Russell McVeagh has been blasted by the country's law school deans over its handling of sexual assault allegations and accused of putting clients above student victims and
misleading university authorities.
University of Canterbury law dean Ursula Cheer wrote to the firm on February 20, on behalf of the country's university law schools, and was sharply critical of "the unacceptable culture tolerated in the firm which allowed vulnerable law students to be exploited".
Letters obtained by the Herald under the Official Information Act were exchanged earlier this year in the aftermath of the growing sexual harassment scandal in the firm and the legal sector becoming public knowledge.
The letters show university authorities believed they had been misled during a year-long charm offensive by the law firm run in the aftermath of sexual assault allegations that occurred at the Wellington office of Russell McVeagh during the 2015-16 summer law clerkship.
Cheer said briefings from the firm to her and other law school heads had outlined how the alleged perpetrators had been cut from the firm and steps taken "to ensure such a thing can never happen again" - but these reassurances seemed hollow in light of recent news reports.
"We have realised it appears what we were told was not accurate," the law dean said.
Cheer was highly critical that the man she described as the "main perpetrator" - a senior figure who is understood to have been complained about to Police - was continuing to work with clients for the firm, and that the other solicitor subject to complaints was still employed in the industry after being given a reference by Russell McVeagh.
"The unfortunate and inevitable perception is that the firm has put keeping clients ahead of the students that complained. We look forward to hearing from you as to why we were not kept in the picture."
Russell McVeagh partner Malcolm Crotty replied on February 23 to Cheer's letter, stating the firm was bound by ethical and legal obligations from being fully open about the matter and their response.
Crotty said the partner remained working with clients despite the firm on "legacy matters on which we were ethically obliged to act", and when the solicitor left the firm "full disclosure" was given to his potential new employer who hired him anyway.
"We remain committed to make sure such events can never happen again ... We look forward to receiving the Law School's support as we go forward," Crotty said.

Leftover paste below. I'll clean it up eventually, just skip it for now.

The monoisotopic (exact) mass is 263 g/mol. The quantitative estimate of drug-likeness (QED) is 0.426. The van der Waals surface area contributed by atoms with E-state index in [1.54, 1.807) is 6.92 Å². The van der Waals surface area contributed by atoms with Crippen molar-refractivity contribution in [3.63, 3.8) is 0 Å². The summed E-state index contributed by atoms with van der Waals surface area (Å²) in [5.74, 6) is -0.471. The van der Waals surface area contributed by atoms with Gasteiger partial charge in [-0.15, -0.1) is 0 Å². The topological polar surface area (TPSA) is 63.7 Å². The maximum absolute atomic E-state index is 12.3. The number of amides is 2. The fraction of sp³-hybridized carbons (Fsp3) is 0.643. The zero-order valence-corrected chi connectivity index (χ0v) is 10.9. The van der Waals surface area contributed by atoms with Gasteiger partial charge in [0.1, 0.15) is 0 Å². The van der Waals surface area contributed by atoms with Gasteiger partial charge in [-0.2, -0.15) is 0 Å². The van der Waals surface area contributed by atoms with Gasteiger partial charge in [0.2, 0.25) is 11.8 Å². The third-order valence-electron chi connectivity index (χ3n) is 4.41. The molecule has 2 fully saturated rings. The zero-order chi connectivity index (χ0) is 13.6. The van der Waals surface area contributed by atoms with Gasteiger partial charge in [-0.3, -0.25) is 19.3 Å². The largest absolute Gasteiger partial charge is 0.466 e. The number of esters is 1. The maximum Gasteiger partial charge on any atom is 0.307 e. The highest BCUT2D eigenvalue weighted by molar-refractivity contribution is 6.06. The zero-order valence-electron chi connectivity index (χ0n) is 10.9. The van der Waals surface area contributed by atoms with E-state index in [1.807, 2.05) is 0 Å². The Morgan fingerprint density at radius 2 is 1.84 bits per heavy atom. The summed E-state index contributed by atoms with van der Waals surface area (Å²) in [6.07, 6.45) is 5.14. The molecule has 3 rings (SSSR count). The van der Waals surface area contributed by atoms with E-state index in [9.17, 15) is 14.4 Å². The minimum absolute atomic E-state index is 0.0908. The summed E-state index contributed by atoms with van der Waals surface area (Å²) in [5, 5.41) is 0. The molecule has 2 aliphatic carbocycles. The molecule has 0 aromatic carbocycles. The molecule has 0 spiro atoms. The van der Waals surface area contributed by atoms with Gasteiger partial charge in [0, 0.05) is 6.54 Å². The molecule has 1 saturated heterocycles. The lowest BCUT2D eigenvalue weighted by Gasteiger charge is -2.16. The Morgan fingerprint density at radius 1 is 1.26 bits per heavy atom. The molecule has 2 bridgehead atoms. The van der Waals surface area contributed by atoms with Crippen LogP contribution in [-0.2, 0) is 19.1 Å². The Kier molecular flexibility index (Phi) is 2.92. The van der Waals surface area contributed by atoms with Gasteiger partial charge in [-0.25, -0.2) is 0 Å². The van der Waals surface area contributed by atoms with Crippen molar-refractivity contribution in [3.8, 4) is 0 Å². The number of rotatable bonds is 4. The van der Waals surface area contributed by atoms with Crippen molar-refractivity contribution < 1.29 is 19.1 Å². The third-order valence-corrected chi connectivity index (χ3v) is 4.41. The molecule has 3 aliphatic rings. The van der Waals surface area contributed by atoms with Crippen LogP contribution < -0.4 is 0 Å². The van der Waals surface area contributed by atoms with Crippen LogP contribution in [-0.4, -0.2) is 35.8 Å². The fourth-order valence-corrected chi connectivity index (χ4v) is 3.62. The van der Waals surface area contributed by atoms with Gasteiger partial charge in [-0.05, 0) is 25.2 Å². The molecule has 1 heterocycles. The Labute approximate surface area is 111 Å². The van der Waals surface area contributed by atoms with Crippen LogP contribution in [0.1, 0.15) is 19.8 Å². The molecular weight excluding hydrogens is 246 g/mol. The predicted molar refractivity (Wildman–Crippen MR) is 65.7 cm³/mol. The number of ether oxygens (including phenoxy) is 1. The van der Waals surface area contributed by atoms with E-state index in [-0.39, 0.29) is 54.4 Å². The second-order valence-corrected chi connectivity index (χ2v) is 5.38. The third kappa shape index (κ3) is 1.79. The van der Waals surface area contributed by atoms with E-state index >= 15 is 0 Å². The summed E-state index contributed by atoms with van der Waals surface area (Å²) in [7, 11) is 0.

Last night a spokesperson for the firm said they, and all lawyers, were obliged by professional rules of conduct to put clients first.
Emails between partners at Russell McVeagh and four New Zealand Universities also obtained under the Official Information Act show Victoria University first contacted the firm about the sexual assault allegations in October 2016.
Grant Guilford, the Vice Chancellor at Victoria, informed the law firm that a detective would be contacting the firm. He also appears to have told his colleagues at the other universities, who then informed their respective law deans about the matter.
The correspondence showed Cheer was already aware of the matter from another source but not of details. She immediately requested to speak with a senior person at the firm.
Russell McVeagh then quickly arranged to meet with all the universities, in person, around the country, to discuss the allegations and what they planned to do about them.
They also met with student representatives from Victoria University of Wellington Law Students' Society, and the student association president, keen to see what "learnings" there could be for the future.
By the end of 2017 the firm had planned to run a "Workplace Readiness Programme", and put a draft programme out for consultation.
This included sessions on resilience, "strength finding", women in leadership, and an "Alcohol & Me" session run by Lion Breweries at the cost of $50 per head. There were no sessions on safe sex or sexual assault.
While the firm said the full programmed would not be available that summer, Russell McVeagh will be putting all their summer clerks through the "Alcohol and Me" programme and offering similar "transition to work" sessions on a smaller scale internally.
They would also have an "independent person" service - a counsellor the student could talk to confidentially - available to all summer clerks that year.
For the following year, the programme would be offered to a number of other big law firms. The universities and students participated in consultation on the plan, but they seem to have been abandoned.
Cheer, writing to her fellow deans after receiving the February 23 response from Russell McVeagh to her letter, was caustic.
"It appears ethics ruled the day," she said, "to the extent that the client needs were treated as more important than the students."
She was also unsatisfied about Russell McVeagh's openness prior to the story becoming public knowledge. "No explanation as to why we were not fully informed, either."
Her feelings appears to have been widely shared: In the weeks follow the exchange of letters, all six university law schools cut ties with Russell McVeagh - canning debating competitions, interviews and internships for at least the current year.